Female Reform rabbis are paid less than their male counterparts, according to a new study by the Central Conference of American Rabbis. But when you look at the percentage differences, they’re a far cry from the normal disparities between male and female employees in other capacities in America.
At worst, a female Reform rabbi would make 20% less than male rabbi’s salary for the same position. The median salary disparity in the U.S. is 77%, meaning a woman makes 23% less than a man for the same job.
Except that the percentages are misleading. In the report you find that large disparity at the very top, among male and female rabbis who lead congregations of 600 members and more. There just aren’t that many female rabbis working those huge rackets – only 21, compared to 122 male rabbis. One can hope that over time, as more star female rabbis take over the really big temples, we’ll see those numbers get closer.
In smaller congregations they already are much closer. In mid-size congregations of 151 to 250 members, the salaries are virtually equal. The 68 male rabbis in the survey earn an average $101,574 a year, compared with $98,627 for female rabbis, a mere 3% difference.
Also, the average income of those highest echelon female rabbis, although only four fifths of their male colleagues, is still a staggering $154,954 annually. I wish that kind of money on all my Orthodox rabbi friends.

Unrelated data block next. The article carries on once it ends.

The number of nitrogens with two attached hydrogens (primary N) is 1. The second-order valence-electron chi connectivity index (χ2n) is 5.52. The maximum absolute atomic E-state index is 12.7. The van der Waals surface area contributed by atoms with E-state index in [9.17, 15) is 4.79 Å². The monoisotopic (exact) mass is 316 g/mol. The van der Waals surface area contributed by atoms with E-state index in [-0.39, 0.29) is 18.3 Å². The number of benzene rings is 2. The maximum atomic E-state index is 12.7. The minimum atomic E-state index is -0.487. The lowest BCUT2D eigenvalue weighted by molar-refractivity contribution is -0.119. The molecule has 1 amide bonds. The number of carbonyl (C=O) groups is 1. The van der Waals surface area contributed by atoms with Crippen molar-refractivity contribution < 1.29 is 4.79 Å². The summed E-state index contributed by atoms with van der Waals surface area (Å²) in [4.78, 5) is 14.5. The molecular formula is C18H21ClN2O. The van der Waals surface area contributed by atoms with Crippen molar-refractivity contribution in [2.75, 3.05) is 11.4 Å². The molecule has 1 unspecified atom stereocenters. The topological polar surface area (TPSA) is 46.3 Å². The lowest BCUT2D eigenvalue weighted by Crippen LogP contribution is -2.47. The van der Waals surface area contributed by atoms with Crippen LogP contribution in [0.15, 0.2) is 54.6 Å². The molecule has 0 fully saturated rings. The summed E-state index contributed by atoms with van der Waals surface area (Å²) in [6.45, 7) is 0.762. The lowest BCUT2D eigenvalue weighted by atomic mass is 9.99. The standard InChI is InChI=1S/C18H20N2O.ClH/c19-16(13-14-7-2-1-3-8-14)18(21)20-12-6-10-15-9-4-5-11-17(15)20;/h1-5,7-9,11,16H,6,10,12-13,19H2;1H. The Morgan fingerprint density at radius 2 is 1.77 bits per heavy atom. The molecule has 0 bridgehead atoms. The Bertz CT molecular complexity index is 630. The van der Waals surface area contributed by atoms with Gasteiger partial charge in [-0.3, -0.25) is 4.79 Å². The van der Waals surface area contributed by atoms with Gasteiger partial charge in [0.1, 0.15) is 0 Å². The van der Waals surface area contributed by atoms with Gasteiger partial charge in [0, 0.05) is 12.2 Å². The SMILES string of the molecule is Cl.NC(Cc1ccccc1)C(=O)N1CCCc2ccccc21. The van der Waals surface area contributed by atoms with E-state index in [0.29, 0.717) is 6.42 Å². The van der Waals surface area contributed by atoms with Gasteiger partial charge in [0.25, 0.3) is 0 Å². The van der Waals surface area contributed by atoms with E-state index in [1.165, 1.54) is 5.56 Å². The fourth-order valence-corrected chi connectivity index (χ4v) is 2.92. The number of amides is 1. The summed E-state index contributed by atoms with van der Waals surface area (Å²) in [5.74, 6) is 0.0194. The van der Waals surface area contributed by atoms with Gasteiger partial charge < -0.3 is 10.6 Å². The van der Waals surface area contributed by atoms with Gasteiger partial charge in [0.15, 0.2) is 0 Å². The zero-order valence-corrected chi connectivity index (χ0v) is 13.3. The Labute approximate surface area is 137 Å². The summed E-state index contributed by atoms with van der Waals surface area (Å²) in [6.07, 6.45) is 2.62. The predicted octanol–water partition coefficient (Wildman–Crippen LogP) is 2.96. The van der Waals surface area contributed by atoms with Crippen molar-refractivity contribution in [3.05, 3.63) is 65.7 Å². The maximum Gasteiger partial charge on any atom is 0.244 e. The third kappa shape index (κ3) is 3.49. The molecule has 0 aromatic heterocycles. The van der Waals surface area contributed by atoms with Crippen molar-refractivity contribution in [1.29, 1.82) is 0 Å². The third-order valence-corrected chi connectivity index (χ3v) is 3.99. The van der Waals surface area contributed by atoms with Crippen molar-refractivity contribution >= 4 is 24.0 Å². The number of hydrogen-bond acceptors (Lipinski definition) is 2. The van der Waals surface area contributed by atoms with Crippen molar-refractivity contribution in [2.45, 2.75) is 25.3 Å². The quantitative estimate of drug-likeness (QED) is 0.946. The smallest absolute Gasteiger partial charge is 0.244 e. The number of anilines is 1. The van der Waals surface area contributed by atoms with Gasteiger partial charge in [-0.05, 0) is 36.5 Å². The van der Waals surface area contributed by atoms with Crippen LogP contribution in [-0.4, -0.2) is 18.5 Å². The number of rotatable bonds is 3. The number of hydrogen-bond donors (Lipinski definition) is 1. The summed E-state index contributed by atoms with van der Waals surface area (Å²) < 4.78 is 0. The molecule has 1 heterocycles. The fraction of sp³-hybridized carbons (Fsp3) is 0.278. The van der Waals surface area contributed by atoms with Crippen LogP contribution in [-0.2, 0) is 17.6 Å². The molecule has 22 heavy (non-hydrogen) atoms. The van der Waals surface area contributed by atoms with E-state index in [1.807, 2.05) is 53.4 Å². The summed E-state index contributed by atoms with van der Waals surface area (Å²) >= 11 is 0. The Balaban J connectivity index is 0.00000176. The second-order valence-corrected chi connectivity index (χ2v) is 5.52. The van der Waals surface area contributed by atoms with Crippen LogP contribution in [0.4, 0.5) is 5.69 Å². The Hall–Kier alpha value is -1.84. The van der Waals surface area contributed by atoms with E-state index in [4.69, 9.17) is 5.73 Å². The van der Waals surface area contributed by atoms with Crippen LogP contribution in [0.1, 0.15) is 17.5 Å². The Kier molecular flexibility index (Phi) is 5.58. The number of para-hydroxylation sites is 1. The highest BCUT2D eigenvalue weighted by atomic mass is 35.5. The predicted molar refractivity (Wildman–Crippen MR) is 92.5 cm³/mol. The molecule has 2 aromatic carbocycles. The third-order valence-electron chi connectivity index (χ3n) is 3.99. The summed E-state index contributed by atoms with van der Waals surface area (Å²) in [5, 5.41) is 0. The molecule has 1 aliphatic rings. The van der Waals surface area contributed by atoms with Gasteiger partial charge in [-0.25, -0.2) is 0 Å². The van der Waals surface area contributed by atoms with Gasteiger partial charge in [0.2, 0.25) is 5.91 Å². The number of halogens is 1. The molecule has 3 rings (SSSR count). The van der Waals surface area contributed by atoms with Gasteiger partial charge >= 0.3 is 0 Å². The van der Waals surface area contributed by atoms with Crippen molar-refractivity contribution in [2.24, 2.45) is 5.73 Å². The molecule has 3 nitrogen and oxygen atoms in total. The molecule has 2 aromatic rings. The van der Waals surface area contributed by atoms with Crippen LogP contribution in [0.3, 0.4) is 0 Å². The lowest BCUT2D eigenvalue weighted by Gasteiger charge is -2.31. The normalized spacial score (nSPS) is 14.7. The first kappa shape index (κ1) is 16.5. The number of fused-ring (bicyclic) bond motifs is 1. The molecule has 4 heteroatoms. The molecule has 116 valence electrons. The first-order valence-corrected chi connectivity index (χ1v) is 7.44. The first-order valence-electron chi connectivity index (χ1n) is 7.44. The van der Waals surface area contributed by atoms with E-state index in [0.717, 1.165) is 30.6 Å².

The figures turn around when it comes to associate rabbis. In temples with 400 to 600 members, the average income for a male associate rabbi is $91,838, compared to $101,560 for females, that’s an 11% advantage for the ladies.
Likewise in temples of 800 to 1000 members (yes, they exist). In those enormous congregations the guy associate rabbi makes only $100,796 a year, while the lady associate rabbi next-door makes $122,743, or 22% better.
In temples with more than 1801 members (that’s like a mega-church already, can you imagine just the size of their parking lot?) there are only female associate rabbis, six of them, actually, each averaging $175,342 a year.
In my own dealing with CCAR – I was on the editorial team of their new prayer book – I’ve come to recognize that the Reform movement is becoming very female-oriented, being led by increasingly more women, but, more importantly, attracting a membership that is heavily female. This is my impression and not the result of a scientific study. But it appears to me that these less prominent stats, about the growing mass of female associate rabbis, meaning leaders in the making, confirm my impression.
CCAR Chief Executive Rabbi Steven Fox told JTA that “the results were troubling but not surprising; it quantified that which we knew anecdotally. A salary gap in 2012 is unacceptable.”
Perhaps the good rabbi should read his own report more closely, because soon there’s likely to be a much better looking rabbi, probably in a pants suit, occupying his office and making about what he’s making.
Fox also said that “as the rabbinic voice of the Reform movement, we must take the lead on this issue. When we see data confirming that few women are serving large congregations on a full-time basis, we need to ask why and what we can do about that.”
But to this reporter it appears that those lady rabbis are quite capable of taking care of business all by themselves.